George Faludy: Notes from the Rainforest

Hounslow Press Willowdale, Ontario, Canada 1988 pp. 44-47

June 14

Jacqueline has, perhaps in error, included a copy of the Vatican periodical Latinitas in a bundle of mail, an issue containing a poem by E.*, who has earned something of a reputation in that tiny group of people around the world who still write in Latin. He is understandably a little tired of the amused incredulity with which the Latinless (most people nowadays) greet this passion of his, and once listed for me Five Good Reasons for Writing in Latin. These are:
1) You do not have to worry about the intelligence of your readers. They're bright.
2) Having gone to the trouble of learning a dead language, they are likely to be people who can think for themselves, not part of any herd.
3) Latin is at least sixteen centuries older than English and may yet outlive it.
4) Small is beautiful. Crafting a Latin poem is like engraving an intaglio. The result, if successful, is exquisite and permanent.
5) It is intellectual resistance against the general rot. Like the Hasidim and the Amish, one is saying No to all the trivial crap of modern life.
Even when not making polemical lists, E. can be a bit testy on the subject. I once asked him if it was not discouraging, writing in such a little-known language. "That's a rather odd question," he replied, "coming from a Hungarian poet." On another occasion a quite talented Canadian poetess, tipsy at the moment, made the mistake of asking him if "anyone who really had anything to say would say it in Latin." Smiling slightly and pouring the lady another drink, E. replied gently. "You're not likely to find out, are you?" For my part, I have never seriously considered writing verse in anything but my native Hungarian. On the other hand, there is something to be said for E.'s attitude. An old friend of mine, the late Alexander Lenard, quite unexpectedly hit the bestseller list some years ago with his Latin version of A.A. Milne's Winnie the Pooh. A Hungarian refugee, Lenard had found himself living in the wilds of Brazil. As a physician he treated the ailments of local settlers and was paid with chickens, sides of ham, and eggs. For seven years, to keep his sanity, he painstakingly translated that little book into what is probably the smoothest and most amusing humanistic Latin ever devised. On a lecture tour of South America I asked him what had possessed him to learn Latin to that degree of excellence, and he told me. During World War II, which he spent as a refugee hiding from the Gestapo in Rome, it became clear to him that he was not living in the best of centuries. As it was also the least literate of centuries as regards serious literature, he decided that the one place the authorities would never look for a fugitive from Fascist justice was in a first-rate library. From then on, to earn his daily bread, he illegally treated his Italian neighbors' high blood-pressure and so on, and then would slip into a large monastic library where for the rest of the day, for many hundreds of days, he read all there was to read there, Latin. "Every afternoon I entered the Middle Ages, a blessed relief after the Rome of 1944," he said, and added a remark I have always cherished: "The library is the head-office of European civilization." He be came so happy in this atmosphere in spite of hunger, danger, and privation that when the war ended he decided to continue "reading nothing written after the French Revolution, except of course medical journals." A man of many talents, Lenard won a contest on Brazilian TV playing Bach fugues on the organ. With the prize money he had his translation, Winnie ille Pu, typeset in Sao Paulo by a Hungarian on the machinery of an Italian-language daily. "A typically Hungarian business," as he said. Eventually a Swedish and then a British publisher took a chance on it, and before long Oxford students were mobbing Blackwell's to get a copy. It sold well over a hundred thousand copies and Lenard built himself a modest little house at the edge of the jungle where, until his death in 1970**, he read Petronius and listened to Bach. Robert Graves -no mean Latinist himself- wrote an introduction to Lenard's autobiography, The Valley of the Latin Bear. "Over a hundred thousand copies?" asked E., taken aback, when I first told him about Lenard. He looked thoughtful for a moment, then, more at war with the century of Massenmensch than even Lenard was, he replied: "I'd take the money, of course. .. but then start writing in Sanskrit. Very few people know Sanskrit."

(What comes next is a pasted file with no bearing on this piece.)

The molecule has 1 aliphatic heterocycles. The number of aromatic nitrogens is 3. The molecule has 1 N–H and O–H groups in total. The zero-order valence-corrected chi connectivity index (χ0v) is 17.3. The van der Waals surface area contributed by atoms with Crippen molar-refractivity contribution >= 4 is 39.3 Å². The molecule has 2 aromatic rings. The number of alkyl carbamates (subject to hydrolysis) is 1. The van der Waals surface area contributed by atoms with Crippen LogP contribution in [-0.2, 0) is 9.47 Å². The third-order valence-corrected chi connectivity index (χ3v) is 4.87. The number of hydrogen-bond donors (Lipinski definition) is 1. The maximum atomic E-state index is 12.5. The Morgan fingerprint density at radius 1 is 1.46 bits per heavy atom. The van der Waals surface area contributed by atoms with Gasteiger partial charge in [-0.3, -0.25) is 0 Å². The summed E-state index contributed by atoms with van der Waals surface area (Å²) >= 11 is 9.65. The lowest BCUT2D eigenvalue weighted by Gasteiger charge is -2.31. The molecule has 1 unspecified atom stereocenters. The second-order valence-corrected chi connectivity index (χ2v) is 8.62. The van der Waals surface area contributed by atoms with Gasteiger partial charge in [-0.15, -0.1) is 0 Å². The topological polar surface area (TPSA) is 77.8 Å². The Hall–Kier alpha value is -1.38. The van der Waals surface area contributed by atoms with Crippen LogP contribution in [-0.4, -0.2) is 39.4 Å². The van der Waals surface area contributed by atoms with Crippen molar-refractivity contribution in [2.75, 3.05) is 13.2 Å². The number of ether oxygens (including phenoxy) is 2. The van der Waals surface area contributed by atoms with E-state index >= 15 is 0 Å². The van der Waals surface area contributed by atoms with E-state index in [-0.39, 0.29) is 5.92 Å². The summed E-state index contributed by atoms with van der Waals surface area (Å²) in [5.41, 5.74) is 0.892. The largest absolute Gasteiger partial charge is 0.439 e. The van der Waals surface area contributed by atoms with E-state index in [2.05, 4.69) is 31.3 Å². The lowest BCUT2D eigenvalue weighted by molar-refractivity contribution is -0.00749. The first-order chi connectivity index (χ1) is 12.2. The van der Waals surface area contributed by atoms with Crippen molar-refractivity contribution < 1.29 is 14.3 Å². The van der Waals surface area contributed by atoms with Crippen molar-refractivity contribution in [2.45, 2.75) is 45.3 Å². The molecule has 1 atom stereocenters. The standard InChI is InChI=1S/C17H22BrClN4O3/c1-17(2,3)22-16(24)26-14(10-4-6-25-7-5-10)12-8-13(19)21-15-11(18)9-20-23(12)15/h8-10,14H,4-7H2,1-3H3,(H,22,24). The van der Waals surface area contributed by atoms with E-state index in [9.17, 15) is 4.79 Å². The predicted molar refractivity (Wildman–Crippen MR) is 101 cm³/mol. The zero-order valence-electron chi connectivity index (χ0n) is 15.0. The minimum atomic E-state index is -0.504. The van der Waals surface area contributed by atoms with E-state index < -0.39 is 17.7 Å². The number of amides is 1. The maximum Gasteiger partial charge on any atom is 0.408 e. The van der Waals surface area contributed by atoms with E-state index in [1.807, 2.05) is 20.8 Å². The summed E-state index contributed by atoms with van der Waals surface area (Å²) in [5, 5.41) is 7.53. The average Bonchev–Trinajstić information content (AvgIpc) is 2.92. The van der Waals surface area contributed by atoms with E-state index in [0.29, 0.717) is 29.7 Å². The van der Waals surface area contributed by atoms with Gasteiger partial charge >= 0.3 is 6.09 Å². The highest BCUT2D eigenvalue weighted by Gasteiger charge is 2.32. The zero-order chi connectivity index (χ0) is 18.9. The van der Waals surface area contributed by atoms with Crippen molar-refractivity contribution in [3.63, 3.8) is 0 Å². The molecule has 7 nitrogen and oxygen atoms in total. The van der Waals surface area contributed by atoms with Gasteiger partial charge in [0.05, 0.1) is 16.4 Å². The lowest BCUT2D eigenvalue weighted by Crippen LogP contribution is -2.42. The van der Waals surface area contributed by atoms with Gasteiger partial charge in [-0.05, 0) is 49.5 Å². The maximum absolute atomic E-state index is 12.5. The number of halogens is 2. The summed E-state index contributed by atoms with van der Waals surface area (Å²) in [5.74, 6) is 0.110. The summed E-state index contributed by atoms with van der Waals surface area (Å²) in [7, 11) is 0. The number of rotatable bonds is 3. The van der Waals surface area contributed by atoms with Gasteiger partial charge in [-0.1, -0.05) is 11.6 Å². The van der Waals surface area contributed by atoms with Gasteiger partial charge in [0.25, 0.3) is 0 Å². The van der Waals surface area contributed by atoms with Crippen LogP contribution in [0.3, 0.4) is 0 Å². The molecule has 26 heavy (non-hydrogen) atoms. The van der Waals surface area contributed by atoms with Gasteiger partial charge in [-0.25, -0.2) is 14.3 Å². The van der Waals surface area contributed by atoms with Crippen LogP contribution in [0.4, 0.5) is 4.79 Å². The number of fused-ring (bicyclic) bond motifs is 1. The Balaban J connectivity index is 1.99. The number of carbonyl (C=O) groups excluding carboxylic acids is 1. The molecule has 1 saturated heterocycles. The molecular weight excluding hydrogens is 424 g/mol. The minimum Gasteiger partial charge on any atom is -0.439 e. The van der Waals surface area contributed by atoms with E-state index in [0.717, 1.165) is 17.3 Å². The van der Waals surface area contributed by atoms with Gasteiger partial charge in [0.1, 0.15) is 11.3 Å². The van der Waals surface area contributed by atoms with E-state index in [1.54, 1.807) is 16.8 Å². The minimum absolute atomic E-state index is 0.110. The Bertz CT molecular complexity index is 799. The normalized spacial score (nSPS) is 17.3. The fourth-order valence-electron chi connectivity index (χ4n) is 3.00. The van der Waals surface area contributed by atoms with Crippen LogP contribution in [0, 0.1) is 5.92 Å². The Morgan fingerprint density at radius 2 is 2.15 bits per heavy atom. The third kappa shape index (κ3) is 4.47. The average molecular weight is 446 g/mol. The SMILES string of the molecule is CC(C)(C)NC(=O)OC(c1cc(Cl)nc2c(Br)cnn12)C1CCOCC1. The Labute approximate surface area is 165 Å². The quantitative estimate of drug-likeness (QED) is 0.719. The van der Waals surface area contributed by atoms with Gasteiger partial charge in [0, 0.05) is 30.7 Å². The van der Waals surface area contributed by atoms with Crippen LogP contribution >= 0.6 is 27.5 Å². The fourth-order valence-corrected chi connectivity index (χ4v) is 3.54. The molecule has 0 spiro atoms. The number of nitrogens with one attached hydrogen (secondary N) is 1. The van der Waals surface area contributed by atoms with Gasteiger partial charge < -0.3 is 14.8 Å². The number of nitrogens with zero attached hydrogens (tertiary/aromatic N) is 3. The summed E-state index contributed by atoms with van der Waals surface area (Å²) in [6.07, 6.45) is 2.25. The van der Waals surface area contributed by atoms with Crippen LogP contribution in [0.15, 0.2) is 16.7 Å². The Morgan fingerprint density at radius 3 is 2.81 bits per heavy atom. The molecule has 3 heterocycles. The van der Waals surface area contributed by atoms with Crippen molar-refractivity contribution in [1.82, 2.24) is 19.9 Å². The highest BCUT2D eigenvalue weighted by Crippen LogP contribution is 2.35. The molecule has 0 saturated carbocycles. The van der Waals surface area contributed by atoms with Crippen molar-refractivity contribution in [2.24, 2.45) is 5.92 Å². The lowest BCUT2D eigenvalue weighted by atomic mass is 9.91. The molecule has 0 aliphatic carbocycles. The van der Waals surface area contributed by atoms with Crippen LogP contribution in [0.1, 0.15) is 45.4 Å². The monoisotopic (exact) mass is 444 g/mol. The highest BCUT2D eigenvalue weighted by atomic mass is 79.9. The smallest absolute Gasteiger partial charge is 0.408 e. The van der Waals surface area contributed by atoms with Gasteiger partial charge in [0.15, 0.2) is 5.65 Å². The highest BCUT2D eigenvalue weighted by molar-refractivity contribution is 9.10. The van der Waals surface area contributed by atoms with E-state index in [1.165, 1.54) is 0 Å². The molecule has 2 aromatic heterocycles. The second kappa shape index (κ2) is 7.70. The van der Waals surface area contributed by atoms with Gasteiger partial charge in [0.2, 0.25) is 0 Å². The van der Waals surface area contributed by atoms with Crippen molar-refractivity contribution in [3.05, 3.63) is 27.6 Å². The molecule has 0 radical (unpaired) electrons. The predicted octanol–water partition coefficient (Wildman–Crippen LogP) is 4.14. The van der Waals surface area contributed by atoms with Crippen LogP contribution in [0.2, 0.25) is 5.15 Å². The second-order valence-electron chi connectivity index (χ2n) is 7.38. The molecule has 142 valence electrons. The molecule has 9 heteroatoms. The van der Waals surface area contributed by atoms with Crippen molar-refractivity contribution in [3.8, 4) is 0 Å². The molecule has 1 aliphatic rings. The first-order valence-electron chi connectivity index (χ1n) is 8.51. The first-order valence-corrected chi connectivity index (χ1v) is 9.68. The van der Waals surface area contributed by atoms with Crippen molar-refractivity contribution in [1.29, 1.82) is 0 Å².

*        Eric Johnson
**      actually, he died in 1972

[Index]     [about Lenard]     [Lenard Seminar Group]